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The OSHA Inspection Process

OSHA Inspections

The OSH Act authorizes OSHA compliance safety and health officers (CSHOs) to conduct workplace inspections at reasonable times. OSHA conducts inspections without advance notice, except in rare circumstances (for example, when there is a report of an Imminent Danger). In fact, anyone who tells an employer about an OSHA inspection in advance can receive fines and a jail term.

Check out this short audio clip by Dan Clark of the that gives you a "heads up" on OSHA inspections.

Inspection Priorities

Since not all eight million worksites covered by OSHA can be inspected, the agency has a system of inspection priorities. Priorities are based on the "worst-first" principle, meaning that those situations that the most dangerous have the highest priority. We'll discuss these priorities in the next few sections.

1st Priority - Imminent Danger


This is a condition where there is reasonable certainty a danger exists that can be expected to cause death or serious physical harm immediately (or before the danger can be removed through normal enforcement). An example could be workers working in an unstable trench that has no shoring or sloping. In such cases, OSHA may contact the employer and try to have workers removed from the danger right away. In any case, a CSHO will make an inspection, no later than one day after the report was received.

2nd Priority - Fatalities or Hospitalizations


As we learned earlier, employers must report to OSHA any worker fatality or the hospitalization of three or more employees. OSHA starts these investigations as soon as possible after getting the report. CSHOs gather evidence and interview the employer, workers, and others to determine the causes of the event and whether violations occurred.

3rd Priority - Complaints and Referrals


A worker or worker representative can file a complaint about a safety or health hazard in the workplace. Generally, it is necessary for the complaint to be written and signed for OSHA to conduct an inspection. In other cases, OSHA may contact the employer by phone, email or fax.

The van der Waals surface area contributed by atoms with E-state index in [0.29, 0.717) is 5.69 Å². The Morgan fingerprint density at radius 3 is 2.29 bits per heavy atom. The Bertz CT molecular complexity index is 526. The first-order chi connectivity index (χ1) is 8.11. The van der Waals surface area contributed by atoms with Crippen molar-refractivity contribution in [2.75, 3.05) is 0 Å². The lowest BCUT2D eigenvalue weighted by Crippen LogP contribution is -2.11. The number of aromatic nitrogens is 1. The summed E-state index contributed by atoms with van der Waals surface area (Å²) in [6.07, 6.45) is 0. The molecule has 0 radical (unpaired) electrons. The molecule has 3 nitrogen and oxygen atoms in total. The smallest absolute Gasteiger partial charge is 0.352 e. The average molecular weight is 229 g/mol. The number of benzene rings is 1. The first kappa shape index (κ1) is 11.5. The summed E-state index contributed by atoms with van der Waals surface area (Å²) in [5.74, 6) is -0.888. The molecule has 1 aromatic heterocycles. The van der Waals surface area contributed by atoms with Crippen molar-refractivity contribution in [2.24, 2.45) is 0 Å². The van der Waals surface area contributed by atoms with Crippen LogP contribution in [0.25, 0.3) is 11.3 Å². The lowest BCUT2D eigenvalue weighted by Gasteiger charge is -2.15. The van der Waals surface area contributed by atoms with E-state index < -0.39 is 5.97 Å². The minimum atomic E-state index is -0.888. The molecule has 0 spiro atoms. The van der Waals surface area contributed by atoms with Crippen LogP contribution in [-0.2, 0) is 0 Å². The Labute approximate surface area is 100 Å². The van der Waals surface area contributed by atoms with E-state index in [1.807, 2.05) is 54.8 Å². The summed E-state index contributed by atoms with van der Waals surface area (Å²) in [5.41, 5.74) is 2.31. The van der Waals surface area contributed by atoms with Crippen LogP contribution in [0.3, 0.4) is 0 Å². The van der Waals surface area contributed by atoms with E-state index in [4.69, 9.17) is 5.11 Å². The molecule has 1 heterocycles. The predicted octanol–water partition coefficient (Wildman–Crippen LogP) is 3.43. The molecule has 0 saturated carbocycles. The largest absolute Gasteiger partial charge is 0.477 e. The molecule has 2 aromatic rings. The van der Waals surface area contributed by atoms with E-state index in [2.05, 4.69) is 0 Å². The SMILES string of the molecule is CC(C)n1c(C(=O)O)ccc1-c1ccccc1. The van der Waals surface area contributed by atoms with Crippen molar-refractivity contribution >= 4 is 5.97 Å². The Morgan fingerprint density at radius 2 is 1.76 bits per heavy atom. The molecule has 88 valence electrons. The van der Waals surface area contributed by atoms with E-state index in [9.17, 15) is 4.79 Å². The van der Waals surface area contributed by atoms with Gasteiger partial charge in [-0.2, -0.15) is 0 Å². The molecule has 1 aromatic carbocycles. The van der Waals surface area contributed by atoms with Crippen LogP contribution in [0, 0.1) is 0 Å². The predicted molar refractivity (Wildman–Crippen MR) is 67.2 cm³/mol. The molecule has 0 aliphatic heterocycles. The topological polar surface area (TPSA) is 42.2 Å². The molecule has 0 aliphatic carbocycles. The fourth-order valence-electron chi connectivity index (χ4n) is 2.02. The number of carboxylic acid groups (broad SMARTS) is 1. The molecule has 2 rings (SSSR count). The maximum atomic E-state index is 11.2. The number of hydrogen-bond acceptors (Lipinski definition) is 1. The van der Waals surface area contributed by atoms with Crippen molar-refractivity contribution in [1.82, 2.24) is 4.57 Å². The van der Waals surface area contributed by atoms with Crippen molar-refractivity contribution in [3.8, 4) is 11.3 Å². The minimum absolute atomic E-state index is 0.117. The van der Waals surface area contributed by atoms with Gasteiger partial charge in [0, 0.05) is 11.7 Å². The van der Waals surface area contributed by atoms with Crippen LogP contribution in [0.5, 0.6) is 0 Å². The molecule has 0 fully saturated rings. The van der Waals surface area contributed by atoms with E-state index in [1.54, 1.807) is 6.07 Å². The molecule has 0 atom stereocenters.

Referrals are usually from a government agency, such as NIOSH or a local health department. They are handled the same way as complaints.

4th Priority - Programmed Inspections

These inspections cover industries and employers with high injury and illness rates, specific hazards, or other exposures. There may also be special emphasis programs in just one OSHA region or certain area offices, based on knowledge of local industry hazards.

OSHA may also conduct Follow-up and Monitoring Inspections. These inspections are made as needed, and take priority over programmed inspections. A follow-up is made to see if violations cited on an earlier inspection were fixed. Monitoring inspections are made to make sure hazards are being corrected and workers are protected whenever a long period of time is needed for a hazard to be fixed.

Inspection Stages


There are four major stages of an OSHA inspection: Presenting Credentials; the Opening Conference; the Walk around; and the Closing Conference.

Presenting Credentials

When arriving at the workplace, the CSHO finds out who is in charge and presents his or her credentials. An employer can require OSHA to get a warrant before an inspection is made.

Opening Conference

The CSHO finds out if workers are represented and, if so, makes sure that the worker representative participates in all phases of the inspection. If the employer or worker representative objects to a joint conference, separate conferences are held.

The opening conference is generally brief so that the CSHO may quickly start the walk-around.

In the opening conference, the CSHO:

Selecting Worker Representatives
(Click to enlarge)
  • explains why OSHA selected the worksite for inspection;
  • obtains information about the company, including a copy of the hazard assessment to see what personal protective equipment is necessary;
  • explains the purpose of the visit, the scope of the inspection, walk around procedures, worker representation, private worker interviews, and the closing conference; and
  • determines whether the facility falls under any inspection exemption through a voluntary compliance program (for example, if an OSHA-funded consultation visit is in progress).

At the start of the inspection, the CSHO checks the injury and illness records. The CSHO also checks that the OSHA poster is displayed and that the OSHA Summary of Injuries and Illnesses is posted from February 1 to April 30 each year. Other records related to safety and health issues may be requested.


Inspection Stages (Continued)

The Walk-Around

After the opening conference, the CSHO, along with the employer and worker representatives, proceed through the workplace, inspecting work areas for potentially hazardous working conditions. Apparent violations are brought to the attention of employer and worker representatives as the CSHO observes and documents them. The CSHO may also interview workers, take photographs or video, and monitor worker exposure to noise, air contaminants, or other substances. The CSHO will conduct all worker interviews in private, although workers may request that a union representative be present.